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Download Eaarth: Making a Life on a Tough New Planet Audiobook (Unabridged)

Extended Audio Sample Eaarth: Making a Life on a Tough New Planet (Unabridged) Audiobook, by Bill McKibben
3 out of 53 out of 53 out of 53 out of 53 out of 5 3.00 (1,401 ratings) (rate this audio book) Author: Bill McKibben Narrator: Oliver Wyman Publisher: Macmillan Audio Format: Unabridged Audiobook Delivery: Instant Download Audio Length: Release Date: March 2010 ISBN:
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Twenty years ago, with The End of Nature, Bill McKibben offered one of the earliest warnings about global warming. Those warnings went mostly unheeded; now, he insists, we need to acknowledge that we've waited too long and that massive change is not only unavoidable but already under way. Our old familiar globe is suddenly melting, drying, acidifying, flooding, and burning in ways that no human has ever seen. We've created, in very short order, a new planet, still recognizable but fundamentally different. We may as well call it Eaarth.

That new planet is filled with new binds and traps. A changing world costs large sums to defend - think of the money that went to repair New Orleans, or the trillions it will take to transform our energy systems. But the endless economic growth that could underwrite such largesse depends on the stable planet we've managed to damage and degrade. We can't rely on old habits any longer. Our hope depends, McKibben argues, on scaling back - on building the kind of societies and economies that can hunker down, concentrate on essentials, and create the type of community (in the neighborhood, but also on the Internet) that will allow us to weather trouble on an unprecedented scale. Change - fundamental change - is our best hope on a planet suddenly and violently out of balance.

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Listener Opinions

  • 3 out of 53 out of 53 out of 53 out of 53 out of 5 Joseph | 2/15/2014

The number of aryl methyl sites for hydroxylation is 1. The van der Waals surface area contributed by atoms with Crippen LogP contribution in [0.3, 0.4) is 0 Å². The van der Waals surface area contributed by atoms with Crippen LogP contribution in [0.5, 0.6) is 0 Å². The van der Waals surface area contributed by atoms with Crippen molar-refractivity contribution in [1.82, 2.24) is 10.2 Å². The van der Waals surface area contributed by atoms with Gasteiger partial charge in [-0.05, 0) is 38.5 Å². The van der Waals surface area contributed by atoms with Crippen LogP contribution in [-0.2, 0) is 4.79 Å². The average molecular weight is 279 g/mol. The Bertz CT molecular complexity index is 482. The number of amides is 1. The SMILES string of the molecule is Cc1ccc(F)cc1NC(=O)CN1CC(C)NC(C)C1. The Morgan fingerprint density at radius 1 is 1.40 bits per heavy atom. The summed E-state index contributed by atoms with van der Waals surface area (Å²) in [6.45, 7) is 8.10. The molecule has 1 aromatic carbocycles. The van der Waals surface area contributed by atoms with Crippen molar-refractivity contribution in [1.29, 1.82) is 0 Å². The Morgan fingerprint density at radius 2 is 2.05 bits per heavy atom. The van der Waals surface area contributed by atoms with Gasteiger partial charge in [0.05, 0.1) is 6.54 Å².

" This is two books in one: The first two sections formulate a rigorous, evidence-based argument, enlivened with skillful rhetoric and well-chose anecdotes, that we have already passed some critical tipping points in anthropogenic climate change that have fundamentally transformed the earth from that in which human civilization took shape. The last two sections, however, pose McKibben's pet solutions of smallness and simplicity in predictable terms. Not only do these sections not follow logically from the first two: They are fundamentally contradictory to it. Global problems stemming from complex natural processes require global social systems that not only are complex but that can handle complexity. Creating such a system requires thinking beyond the confines of either the nation-state or monetary economics. "

  • 5 out of 55 out of 55 out of 55 out of 55 out of 5 Jody Shepson | 2/14/2014

    " I wish everyone would read this one. He's a good writer, it's an important book. I loved the chapter that's mostly about Vermont, way cool! "

  • 5 out of 55 out of 55 out of 55 out of 55 out of 5 Denise Walderich | 2/10/2014

    " A real wake-up call to environmental reality and how to survive what is truly a new and sometimes terrifying world. "

  • 4 out of 54 out of 54 out of 54 out of 54 out of 5 Francesca | 1/31/2014

    " Although this book makes me want to move to Vermont (I hate cold weather, so this was quite the surprise!),raise bees and open a grist mill, I still found myself motivated to make changes to walk a little more lightly on our new eaarth. You probably need to already be a bit of a conscious/guilty consumer to embrace the message, but is a very worthwhile read for those needing more motivation to effect personal changes in energy/consumer habits. "

  • 3 out of 53 out of 53 out of 53 out of 53 out of 5 Amy | 1/29/2014

    " I'm not really one for nonfiction or climate change. This book however, does a good job at explaining the effects of global warming from the world down to our community. "

  • 5 out of 55 out of 55 out of 55 out of 55 out of 5 J. D. | 1/25/2014

    " The deniers will continue as they always do. But I plan to live a long time, just to be able to say, when it all blows up in their faces, "Toldja!". "

  • 4 out of 54 out of 54 out of 54 out of 54 out of 5 Michael Wykoff | 1/22/2014

    " This was an excellent book; cogent, depressing, but also a bit hopeful. Highly recommend. "

  • 4 out of 54 out of 54 out of 54 out of 54 out of 5 Orin | 1/19/2014

    " This book will scare you to death. I don't know how the author manages to pull out a potentially optimistic conclusion. I would love to join him and build a small farm, but, frankly, I don't have much hope. "

  • 5 out of 55 out of 55 out of 55 out of 55 out of 5 Wendypenner | 1/4/2014

    " Required reading for anyone who wants to be informed and to act to address global climate change. "

  • 4 out of 54 out of 54 out of 54 out of 54 out of 5 Alain | 10/15/2013

    " I believe global warming is an important topic to read up on. This book was informative and the author offered some solutions. I think it is critical that society understands and solves the global warming issues. So, I found this book worthwhile reading. "